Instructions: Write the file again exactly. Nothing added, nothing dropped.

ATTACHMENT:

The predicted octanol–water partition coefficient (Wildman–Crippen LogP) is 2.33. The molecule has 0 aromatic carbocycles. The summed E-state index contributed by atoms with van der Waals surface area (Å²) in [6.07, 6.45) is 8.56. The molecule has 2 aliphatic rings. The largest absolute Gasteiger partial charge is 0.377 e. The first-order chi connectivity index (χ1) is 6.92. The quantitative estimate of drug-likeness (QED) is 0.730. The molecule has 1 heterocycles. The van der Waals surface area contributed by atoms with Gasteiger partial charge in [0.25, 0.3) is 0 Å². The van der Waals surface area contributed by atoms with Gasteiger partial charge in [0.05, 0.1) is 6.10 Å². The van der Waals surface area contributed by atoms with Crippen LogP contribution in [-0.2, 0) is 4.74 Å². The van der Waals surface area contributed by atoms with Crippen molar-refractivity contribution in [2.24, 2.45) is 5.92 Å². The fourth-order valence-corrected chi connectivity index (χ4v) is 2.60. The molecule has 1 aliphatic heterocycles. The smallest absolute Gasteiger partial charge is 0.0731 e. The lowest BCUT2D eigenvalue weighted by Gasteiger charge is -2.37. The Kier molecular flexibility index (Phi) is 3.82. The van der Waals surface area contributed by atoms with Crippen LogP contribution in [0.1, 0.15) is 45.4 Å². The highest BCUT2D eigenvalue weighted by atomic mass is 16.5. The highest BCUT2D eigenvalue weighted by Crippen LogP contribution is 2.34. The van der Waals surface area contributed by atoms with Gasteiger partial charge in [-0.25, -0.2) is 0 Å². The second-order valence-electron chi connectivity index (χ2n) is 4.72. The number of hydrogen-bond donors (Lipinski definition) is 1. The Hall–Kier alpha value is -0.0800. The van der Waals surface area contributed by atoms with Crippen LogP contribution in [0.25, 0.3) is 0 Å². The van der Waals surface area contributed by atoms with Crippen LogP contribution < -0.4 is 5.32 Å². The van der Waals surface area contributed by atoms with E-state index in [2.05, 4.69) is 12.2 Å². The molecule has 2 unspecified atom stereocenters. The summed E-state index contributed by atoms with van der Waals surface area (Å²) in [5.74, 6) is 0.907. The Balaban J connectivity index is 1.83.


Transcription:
The predicted octanol–water partition coefficient (Wildman–Crippen LogP) is 2.33. The molecule has 0 aromatic carbocycles. The summed E-state index contributed by atoms with van der Waals surface area (Å²) in [6.07, 6.45) is 8.56. The molecule has 2 aliphatic rings. The largest absolute Gasteiger partial charge is 0.377 e. The first-order chi connectivity index (χ1) is 6.92. The quantitative estimate of drug-likeness (QED) is 0.730. The molecule has 1 heterocycles. The van der Waals surface area contributed by atoms with Gasteiger partial charge in [0.25, 0.3) is 0 Å². The van der Waals surface area contributed by atoms with Gasteiger partial charge in [0.05, 0.1) is 6.10 Å². The van der Waals surface area contributed by atoms with Crippen LogP contribution in [-0.2, 0) is 4.74 Å². The van der Waals surface area contributed by atoms with Crippen molar-refractivity contribution in [2.24, 2.45) is 5.92 Å². The fourth-order valence-corrected chi connectivity index (χ4v) is 2.60. The molecule has 1 aliphatic heterocycles. The smallest absolute Gasteiger partial charge is 0.0731 e. The lowest BCUT2D eigenvalue weighted by Gasteiger charge is -2.37. The Kier molecular flexibility index (Phi) is 3.82. The van der Waals surface area contributed by atoms with Crippen LogP contribution in [0.1, 0.15) is 45.4 Å². The highest BCUT2D eigenvalue weighted by atomic mass is 16.5. The highest BCUT2D eigenvalue weighted by Crippen LogP contribution is 2.34. The van der Waals surface area contributed by atoms with Gasteiger partial charge in [-0.25, -0.2) is 0 Å². The second-order valence-electron chi connectivity index (χ2n) is 4.72. The number of hydrogen-bond donors (Lipinski definition) is 1. The Hall–Kier alpha value is -0.0800. The van der Waals surface area contributed by atoms with Crippen LogP contribution in [0.25, 0.3) is 0 Å². The van der Waals surface area contributed by atoms with Crippen LogP contribution < -0.4 is 5.32 Å². The van der Waals surface area contributed by atoms with E-state index in [2.05, 4.69) is 12.2 Å². The molecule has 2 unspecified atom stereocenters. The summed E-state index contributed by atoms with van der Waals surface area (Å²) in [5.74, 6) is 0.907. The Balaban J connectivity index is 1.83.